The victim was young, beautiful and life was full of promise as she completed her studies. The murder happened in broad daylight, on a green and pleasant part of the Irish countryside. It was a random act of savage violence by a man against a woman. There were eyewitnesses.
Three years ago, the village of Enniskerry was in anguish over the abduction and murder of Jastine Valdez just as the people of Tullamore are over Ashling Murphy today. Jastine Valdez’s parents are “new Irish” and she was aspiring to that too. The Filipino/Irish community was gutted with grief. There was a candlelit vigil.
But there were no widespread calls for national vigils for Jastine Valdez. The president did not send a special message, Sinn Féin did not organise a candle lit vigil in Belfast, Sinn Féin’s Michelle O’Neill did not talk about a “watershed moment”. There were no vigils in New York, London and Edinburgh.
Mary Lou MacDonald did not announce a motion to establish a “gender-based unit within the Government”.
Two things happened in the immediate aftermath of the brutal murder of Ashling Murphy. Grief engulfed the country. For Ashling, for her family, for ourselves. And the wrong man, a Romanian called Radu Floricel, was arrested and questioned over two days. As headlines became hysterical about “closing in on a killer”, the mercy was that the rule of law prevailed.
“Her name was Ashling.”
There is plenty of evidence that men are aware that women have it harder in having to be ever-alert to the strength of a potential assailant.
No more words were needed on the banner. But the shadow on the nation’s grief demanded many more. Over all forms of media, but particularly social media, the rights, risks, privileges of the simple act of “going for a run” were hotly debated. The shadow was named: every woman’s nightmare – the crazy who lurks in the undergrowth, the moment when innocence collides with evil. Random.
Reason and Women’s Aid statistics tell us random is rare, that almost 90 per cent of femicide is committed in the home.
Mother of five
Ms Bashabsheh is how most Irish newspapers named the mother of five, originally from Jordan, who was found dead in her home the day before Christmas. Her husband is charged with her murder.
Her name was Zeinat.
If ever a family needed a presidential message, it was Zeinat’s family. Or the family of teenager Alanna Quinn Idris, who suffered a ruptured eyeball and fractures to her cheek and eye socket in a brutal attack after Christmas.
New Irish lives matter.
Reason also tells us that random attacks cannot be purely gender based. Almost exactly two years ago a 19-year-old man, Cameron Blair from Bandon, opened the door at a house party in Cork and within minutes had been stabbed to death by another man.
But undeniably women are more conditioned to seeing themselves as potential victims than men. And there’s a reason for that. My mother’s stricture to my six brothers remains indelibly imprinted: “Never raise your hand to a woman, you don’t know your own strength.”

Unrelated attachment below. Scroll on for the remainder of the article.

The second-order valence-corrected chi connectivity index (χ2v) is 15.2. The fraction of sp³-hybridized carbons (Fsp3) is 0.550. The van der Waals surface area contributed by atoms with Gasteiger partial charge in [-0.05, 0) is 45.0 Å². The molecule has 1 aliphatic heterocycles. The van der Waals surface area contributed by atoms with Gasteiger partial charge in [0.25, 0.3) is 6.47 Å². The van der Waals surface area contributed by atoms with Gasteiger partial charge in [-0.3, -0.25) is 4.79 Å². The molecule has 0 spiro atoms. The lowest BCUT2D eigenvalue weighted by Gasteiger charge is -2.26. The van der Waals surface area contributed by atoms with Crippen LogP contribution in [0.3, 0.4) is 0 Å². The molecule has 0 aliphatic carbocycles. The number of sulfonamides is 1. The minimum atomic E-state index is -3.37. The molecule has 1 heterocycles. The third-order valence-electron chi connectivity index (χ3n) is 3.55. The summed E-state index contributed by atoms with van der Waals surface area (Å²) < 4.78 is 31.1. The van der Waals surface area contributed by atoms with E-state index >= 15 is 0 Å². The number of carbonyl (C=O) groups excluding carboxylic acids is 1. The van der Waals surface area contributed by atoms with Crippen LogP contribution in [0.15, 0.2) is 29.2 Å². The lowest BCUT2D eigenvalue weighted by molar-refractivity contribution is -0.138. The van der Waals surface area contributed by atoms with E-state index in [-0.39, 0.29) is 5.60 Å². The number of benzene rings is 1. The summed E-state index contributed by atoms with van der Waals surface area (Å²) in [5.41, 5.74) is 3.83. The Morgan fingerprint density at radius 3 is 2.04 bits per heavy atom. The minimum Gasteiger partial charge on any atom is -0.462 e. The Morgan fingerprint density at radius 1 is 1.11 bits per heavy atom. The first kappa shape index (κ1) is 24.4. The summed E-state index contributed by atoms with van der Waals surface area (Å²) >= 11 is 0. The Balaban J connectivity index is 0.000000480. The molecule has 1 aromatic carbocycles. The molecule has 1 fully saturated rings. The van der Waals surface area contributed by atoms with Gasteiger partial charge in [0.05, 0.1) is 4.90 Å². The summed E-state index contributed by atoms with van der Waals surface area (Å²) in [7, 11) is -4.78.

Like it or not, most men are physically stronger than women. The recognition of this, like the fact that much of the dirty, dangerous work in our world is done by men, has been extraordinarily difficult for certain schools of feminists. It amounted to acknowledging an inequity: it was up to society to change, not women.
You would not think it from this moment, but actually society is changing. The last year for which statistics are available show femicide has decreased. You would not think it from this moment, but there is plenty of evidence that men are aware that women have it harder in having to be ever-alert to the strength of a potential assailant.
The nationwide rallies in protest at the verdict in the Belfast rape trial were heavily peopled by men, as vociferous in their calls as women. The then minister for justice Charlie Flanagan, a man, immediately responded by commissioning a report into sexual violence. Its recommendations form the basis of the “ambitious strategy”, about to be announced by Minister for Justice Helen McEntee.
The worst outcome of this past sad week would be making men into the bad guys. That way lies a war between the sexes
But Sinn Féin won’t wait. The white heat of the social media response clearly provides the potential for another “youthgrab”. Their motion for a “gender unit” in Government smacks of the callous politicising of a brutal murder. Besides it doesn’t make sense. A sudden random act of violence is a social not a political issue. How can a deranged and evil decision by one individual to kill an innocent woman be legislated for? What law can prevent that?
One result of ill-thought-through gender policy in the past has been the demonisation of all men as potential perpetrators. Much of the MeToo crimes were perpetrated by men of a certain age but younger men find themselves carrying the burden. It’s no secret many feel alienated and confused. The worst outcome of this past sad week would be making men into the bad guys. That way lies a war between the sexes.
Ashling Murphy, by all accounts, was gentle and peace loving. What better way to memorialise her than to remember those other victims – male, female, Irish, new Irish, non-Irish? That way death shall have no dominion.